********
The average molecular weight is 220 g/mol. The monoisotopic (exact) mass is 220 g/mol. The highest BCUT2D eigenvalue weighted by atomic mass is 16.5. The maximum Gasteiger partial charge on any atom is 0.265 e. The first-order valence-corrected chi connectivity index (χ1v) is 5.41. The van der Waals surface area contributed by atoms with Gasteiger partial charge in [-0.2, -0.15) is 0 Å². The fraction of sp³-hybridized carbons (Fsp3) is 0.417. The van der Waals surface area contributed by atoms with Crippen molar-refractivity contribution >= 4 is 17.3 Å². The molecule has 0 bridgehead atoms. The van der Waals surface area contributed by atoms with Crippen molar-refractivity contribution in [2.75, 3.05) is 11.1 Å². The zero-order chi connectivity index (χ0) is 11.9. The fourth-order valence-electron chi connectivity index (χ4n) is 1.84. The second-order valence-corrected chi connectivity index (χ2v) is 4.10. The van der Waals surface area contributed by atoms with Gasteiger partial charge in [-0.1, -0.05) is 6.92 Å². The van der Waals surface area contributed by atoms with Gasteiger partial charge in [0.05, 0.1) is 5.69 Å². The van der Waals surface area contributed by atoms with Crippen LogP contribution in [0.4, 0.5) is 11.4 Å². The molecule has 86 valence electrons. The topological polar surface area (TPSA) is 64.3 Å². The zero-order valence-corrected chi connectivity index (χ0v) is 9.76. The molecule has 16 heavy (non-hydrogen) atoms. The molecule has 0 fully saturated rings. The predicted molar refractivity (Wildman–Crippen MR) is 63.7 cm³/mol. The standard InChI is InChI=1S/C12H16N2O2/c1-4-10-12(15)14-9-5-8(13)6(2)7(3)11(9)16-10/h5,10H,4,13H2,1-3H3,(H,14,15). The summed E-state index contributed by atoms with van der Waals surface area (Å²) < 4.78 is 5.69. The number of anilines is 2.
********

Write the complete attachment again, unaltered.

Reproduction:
The average molecular weight is 220 g/mol. The monoisotopic (exact) mass is 220 g/mol. The highest BCUT2D eigenvalue weighted by atomic mass is 16.5. The maximum Gasteiger partial charge on any atom is 0.265 e. The first-order valence-corrected chi connectivity index (χ1v) is 5.41. The van der Waals surface area contributed by atoms with Gasteiger partial charge in [-0.2, -0.15) is 0 Å². The fraction of sp³-hybridized carbons (Fsp3) is 0.417. The van der Waals surface area contributed by atoms with Crippen molar-refractivity contribution >= 4 is 17.3 Å². The molecule has 0 bridgehead atoms. The van der Waals surface area contributed by atoms with Crippen molar-refractivity contribution in [2.75, 3.05) is 11.1 Å². The zero-order chi connectivity index (χ0) is 11.9. The fourth-order valence-electron chi connectivity index (χ4n) is 1.84. The second-order valence-corrected chi connectivity index (χ2v) is 4.10. The van der Waals surface area contributed by atoms with Gasteiger partial charge in [-0.1, -0.05) is 6.92 Å². The van der Waals surface area contributed by atoms with Gasteiger partial charge in [0.05, 0.1) is 5.69 Å². The van der Waals surface area contributed by atoms with Crippen LogP contribution in [0.4, 0.5) is 11.4 Å². The molecule has 86 valence electrons. The topological polar surface area (TPSA) is 64.3 Å². The zero-order valence-corrected chi connectivity index (χ0v) is 9.76. The molecule has 16 heavy (non-hydrogen) atoms. The molecule has 0 fully saturated rings. The predicted molar refractivity (Wildman–Crippen MR) is 63.7 cm³/mol. The standard InChI is InChI=1S/C12H16N2O2/c1-4-10-12(15)14-9-5-8(13)6(2)7(3)11(9)16-10/h5,10H,4,13H2,1-3H3,(H,14,15). The summed E-state index contributed by atoms with van der Waals surface area (Å²) < 4.78 is 5.69. The number of anilines is 2.